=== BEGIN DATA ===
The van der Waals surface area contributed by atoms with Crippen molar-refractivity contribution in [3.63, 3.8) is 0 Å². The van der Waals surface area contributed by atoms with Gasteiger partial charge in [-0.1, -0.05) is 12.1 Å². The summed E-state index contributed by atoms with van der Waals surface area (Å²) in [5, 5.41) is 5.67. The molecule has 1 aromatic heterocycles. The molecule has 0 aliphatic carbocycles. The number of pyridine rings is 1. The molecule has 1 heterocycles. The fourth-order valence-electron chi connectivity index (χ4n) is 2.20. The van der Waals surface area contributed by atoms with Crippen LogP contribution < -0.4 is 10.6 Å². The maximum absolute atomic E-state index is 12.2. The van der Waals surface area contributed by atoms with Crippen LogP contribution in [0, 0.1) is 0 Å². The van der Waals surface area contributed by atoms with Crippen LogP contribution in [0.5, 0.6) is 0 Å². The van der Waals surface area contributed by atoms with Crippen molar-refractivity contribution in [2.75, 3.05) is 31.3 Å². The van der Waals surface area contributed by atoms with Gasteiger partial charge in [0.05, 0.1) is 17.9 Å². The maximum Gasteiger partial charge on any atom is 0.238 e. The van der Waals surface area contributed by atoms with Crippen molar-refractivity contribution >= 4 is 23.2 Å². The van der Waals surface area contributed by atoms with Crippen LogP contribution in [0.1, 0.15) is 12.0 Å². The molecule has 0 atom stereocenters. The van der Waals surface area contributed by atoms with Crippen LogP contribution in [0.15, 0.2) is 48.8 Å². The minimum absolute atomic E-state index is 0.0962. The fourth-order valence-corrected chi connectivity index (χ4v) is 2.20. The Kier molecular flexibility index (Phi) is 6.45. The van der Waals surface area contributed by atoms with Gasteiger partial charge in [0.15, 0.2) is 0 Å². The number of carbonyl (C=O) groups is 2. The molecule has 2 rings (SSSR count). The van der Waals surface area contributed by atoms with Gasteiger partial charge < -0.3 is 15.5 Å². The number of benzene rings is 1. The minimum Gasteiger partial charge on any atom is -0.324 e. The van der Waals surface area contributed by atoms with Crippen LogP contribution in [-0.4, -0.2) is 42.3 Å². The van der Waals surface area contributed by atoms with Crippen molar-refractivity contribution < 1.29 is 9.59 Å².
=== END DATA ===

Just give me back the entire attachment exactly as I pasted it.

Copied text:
The van der Waals surface area contributed by atoms with Crippen molar-refractivity contribution in [3.63, 3.8) is 0 Å². The van der Waals surface area contributed by atoms with Gasteiger partial charge in [-0.1, -0.05) is 12.1 Å². The summed E-state index contributed by atoms with van der Waals surface area (Å²) in [5, 5.41) is 5.67. The molecule has 1 aromatic heterocycles. The molecule has 0 aliphatic carbocycles. The number of pyridine rings is 1. The molecule has 1 heterocycles. The fourth-order valence-electron chi connectivity index (χ4n) is 2.20. The van der Waals surface area contributed by atoms with Crippen LogP contribution < -0.4 is 10.6 Å². The maximum absolute atomic E-state index is 12.2. The van der Waals surface area contributed by atoms with Crippen LogP contribution in [0, 0.1) is 0 Å². The van der Waals surface area contributed by atoms with Crippen LogP contribution in [0.5, 0.6) is 0 Å². The van der Waals surface area contributed by atoms with Crippen molar-refractivity contribution in [2.75, 3.05) is 31.3 Å². The van der Waals surface area contributed by atoms with Gasteiger partial charge in [0.05, 0.1) is 17.9 Å². The maximum Gasteiger partial charge on any atom is 0.238 e. The van der Waals surface area contributed by atoms with Crippen molar-refractivity contribution >= 4 is 23.2 Å². The van der Waals surface area contributed by atoms with Crippen LogP contribution in [0.1, 0.15) is 12.0 Å². The molecule has 0 atom stereocenters. The van der Waals surface area contributed by atoms with Crippen LogP contribution in [0.15, 0.2) is 48.8 Å². The minimum absolute atomic E-state index is 0.0962. The fourth-order valence-corrected chi connectivity index (χ4v) is 2.20. The Kier molecular flexibility index (Phi) is 6.45. The van der Waals surface area contributed by atoms with Gasteiger partial charge in [0.15, 0.2) is 0 Å². The number of carbonyl (C=O) groups is 2. The molecule has 2 rings (SSSR count). The van der Waals surface area contributed by atoms with Gasteiger partial charge < -0.3 is 15.5 Å². The number of benzene rings is 1. The minimum Gasteiger partial charge on any atom is -0.324 e. The van der Waals surface area contributed by atoms with Crippen LogP contribution in [-0.4, -0.2) is 42.3 Å². The van der Waals surface area contributed by atoms with Crippen molar-refractivity contribution < 1.29 is 9.59 Å².